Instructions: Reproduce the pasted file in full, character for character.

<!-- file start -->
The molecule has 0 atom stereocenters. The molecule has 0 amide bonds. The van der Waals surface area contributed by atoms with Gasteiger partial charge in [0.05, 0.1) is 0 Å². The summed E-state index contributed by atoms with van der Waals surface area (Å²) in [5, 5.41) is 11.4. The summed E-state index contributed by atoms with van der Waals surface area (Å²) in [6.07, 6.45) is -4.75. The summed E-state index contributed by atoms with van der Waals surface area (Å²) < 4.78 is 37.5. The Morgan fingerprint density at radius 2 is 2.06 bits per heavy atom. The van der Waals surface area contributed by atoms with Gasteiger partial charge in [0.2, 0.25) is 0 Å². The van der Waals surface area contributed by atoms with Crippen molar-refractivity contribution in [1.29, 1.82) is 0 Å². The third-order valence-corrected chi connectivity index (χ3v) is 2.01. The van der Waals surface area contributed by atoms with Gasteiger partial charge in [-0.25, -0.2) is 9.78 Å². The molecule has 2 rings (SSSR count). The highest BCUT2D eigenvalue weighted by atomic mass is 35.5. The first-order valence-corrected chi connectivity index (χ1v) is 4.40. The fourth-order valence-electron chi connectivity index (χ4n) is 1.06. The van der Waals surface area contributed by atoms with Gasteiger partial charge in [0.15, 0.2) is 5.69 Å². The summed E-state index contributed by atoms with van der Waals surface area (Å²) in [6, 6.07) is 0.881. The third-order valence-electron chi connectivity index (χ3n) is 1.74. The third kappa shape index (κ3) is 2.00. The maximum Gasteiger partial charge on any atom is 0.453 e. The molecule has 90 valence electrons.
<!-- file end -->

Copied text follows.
The molecule has 0 atom stereocenters. The molecule has 0 amide bonds. The van der Waals surface area contributed by atoms with Gasteiger partial charge in [0.05, 0.1) is 0 Å². The summed E-state index contributed by atoms with van der Waals surface area (Å²) in [5, 5.41) is 11.4. The summed E-state index contributed by atoms with van der Waals surface area (Å²) in [6.07, 6.45) is -4.75. The summed E-state index contributed by atoms with van der Waals surface area (Å²) < 4.78 is 37.5. The Morgan fingerprint density at radius 2 is 2.06 bits per heavy atom. The van der Waals surface area contributed by atoms with Gasteiger partial charge in [0.2, 0.25) is 0 Å². The van der Waals surface area contributed by atoms with Crippen molar-refractivity contribution in [1.29, 1.82) is 0 Å². The third-order valence-corrected chi connectivity index (χ3v) is 2.01. The van der Waals surface area contributed by atoms with Gasteiger partial charge in [-0.25, -0.2) is 9.78 Å². The molecule has 2 rings (SSSR count). The highest BCUT2D eigenvalue weighted by atomic mass is 35.5. The first-order valence-corrected chi connectivity index (χ1v) is 4.40. The fourth-order valence-electron chi connectivity index (χ4n) is 1.06. The van der Waals surface area contributed by atoms with Gasteiger partial charge in [0.15, 0.2) is 5.69 Å². The summed E-state index contributed by atoms with van der Waals surface area (Å²) in [6, 6.07) is 0.881. The third-order valence-electron chi connectivity index (χ3n) is 1.74. The third kappa shape index (κ3) is 2.00. The maximum Gasteiger partial charge on any atom is 0.453 e. The molecule has 90 valence electrons.